I'm digging into the research for Years of Stone. The saga continues as Mac, arrested for protesting evictions and transported by sailing ship to Tasmania from Scotland, confronts 19th Century Van Dieman's Land, Britain's dumping ground for criminals. Deidre follows him into an uncertain future.
Today I found that Tasmania has its own "Southern Lights", and I'm reading Ken McGoogan's Lady Franklin's Revenge, not a romance but nonfiction backstory on Sir John Franklin, famous Arctic explorer who served as Governor in Van Diemen's Land 1837-1843. McGoogan includes photos, maps, and rich detail of the life in Hobart Town of that time.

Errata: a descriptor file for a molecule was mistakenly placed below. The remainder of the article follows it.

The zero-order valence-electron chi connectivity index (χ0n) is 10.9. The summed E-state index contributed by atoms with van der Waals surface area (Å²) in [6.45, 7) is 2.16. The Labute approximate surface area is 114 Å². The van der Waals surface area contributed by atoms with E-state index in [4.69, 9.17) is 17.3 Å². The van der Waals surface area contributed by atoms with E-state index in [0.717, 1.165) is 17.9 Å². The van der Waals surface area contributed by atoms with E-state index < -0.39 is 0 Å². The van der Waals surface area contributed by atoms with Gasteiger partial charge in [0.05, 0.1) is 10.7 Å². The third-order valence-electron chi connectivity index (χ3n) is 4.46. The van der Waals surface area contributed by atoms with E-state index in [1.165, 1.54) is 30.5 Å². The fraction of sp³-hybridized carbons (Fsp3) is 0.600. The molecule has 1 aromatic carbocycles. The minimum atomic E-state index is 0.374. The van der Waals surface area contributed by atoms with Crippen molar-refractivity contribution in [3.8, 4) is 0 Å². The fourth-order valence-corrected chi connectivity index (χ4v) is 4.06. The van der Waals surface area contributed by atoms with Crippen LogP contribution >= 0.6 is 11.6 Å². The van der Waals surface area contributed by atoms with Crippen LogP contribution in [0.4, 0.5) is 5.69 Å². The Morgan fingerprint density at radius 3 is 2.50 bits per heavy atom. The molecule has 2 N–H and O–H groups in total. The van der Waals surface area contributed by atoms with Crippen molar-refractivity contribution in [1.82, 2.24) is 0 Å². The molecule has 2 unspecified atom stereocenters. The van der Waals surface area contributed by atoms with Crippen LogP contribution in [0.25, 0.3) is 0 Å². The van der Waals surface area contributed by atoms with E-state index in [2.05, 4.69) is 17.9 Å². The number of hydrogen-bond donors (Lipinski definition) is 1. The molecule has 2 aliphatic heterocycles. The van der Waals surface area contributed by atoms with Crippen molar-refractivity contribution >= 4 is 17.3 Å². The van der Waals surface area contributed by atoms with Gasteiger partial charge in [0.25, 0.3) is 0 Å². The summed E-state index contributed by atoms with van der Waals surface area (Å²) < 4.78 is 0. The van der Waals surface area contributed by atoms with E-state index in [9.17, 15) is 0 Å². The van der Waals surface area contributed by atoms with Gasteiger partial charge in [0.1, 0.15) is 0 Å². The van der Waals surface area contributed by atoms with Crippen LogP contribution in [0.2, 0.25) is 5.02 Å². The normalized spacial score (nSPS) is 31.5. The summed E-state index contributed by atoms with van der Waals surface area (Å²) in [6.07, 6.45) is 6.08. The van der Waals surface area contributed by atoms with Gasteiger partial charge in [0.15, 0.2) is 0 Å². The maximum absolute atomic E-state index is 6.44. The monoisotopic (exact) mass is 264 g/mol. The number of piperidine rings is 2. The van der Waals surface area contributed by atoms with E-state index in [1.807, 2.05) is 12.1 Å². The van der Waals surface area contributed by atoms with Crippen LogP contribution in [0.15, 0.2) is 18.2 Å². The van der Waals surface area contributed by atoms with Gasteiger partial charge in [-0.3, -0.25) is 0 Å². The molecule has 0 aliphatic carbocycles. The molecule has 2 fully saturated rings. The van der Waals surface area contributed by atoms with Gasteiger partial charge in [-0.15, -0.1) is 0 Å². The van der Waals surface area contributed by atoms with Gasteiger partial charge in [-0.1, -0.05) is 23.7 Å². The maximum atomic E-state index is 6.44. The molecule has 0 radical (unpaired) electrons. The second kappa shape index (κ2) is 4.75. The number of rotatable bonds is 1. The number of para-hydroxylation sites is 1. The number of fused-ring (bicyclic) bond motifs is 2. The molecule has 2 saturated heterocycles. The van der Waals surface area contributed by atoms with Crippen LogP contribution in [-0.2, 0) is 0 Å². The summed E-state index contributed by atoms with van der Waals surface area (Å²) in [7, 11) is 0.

But as I balance between writing and researching, I'm also motivated by Dean Wesley Smith's advice: "Your job is to tell the story and make things up." My characters move the story forward. So finally, I'm writing. As Dean says, "If you carve out writing time, spend it on creating new words."
As many articles that I've read that give writers various kinds of advice, Dean's words resonate. Yes, sometimes a story needs to marinate. Yes, writers need to master all kinds of technical skills, not the least being a sense of "truthiness" in writing historical fiction. Even for those days when words don't come easily, I'm still making progress, and that feels good.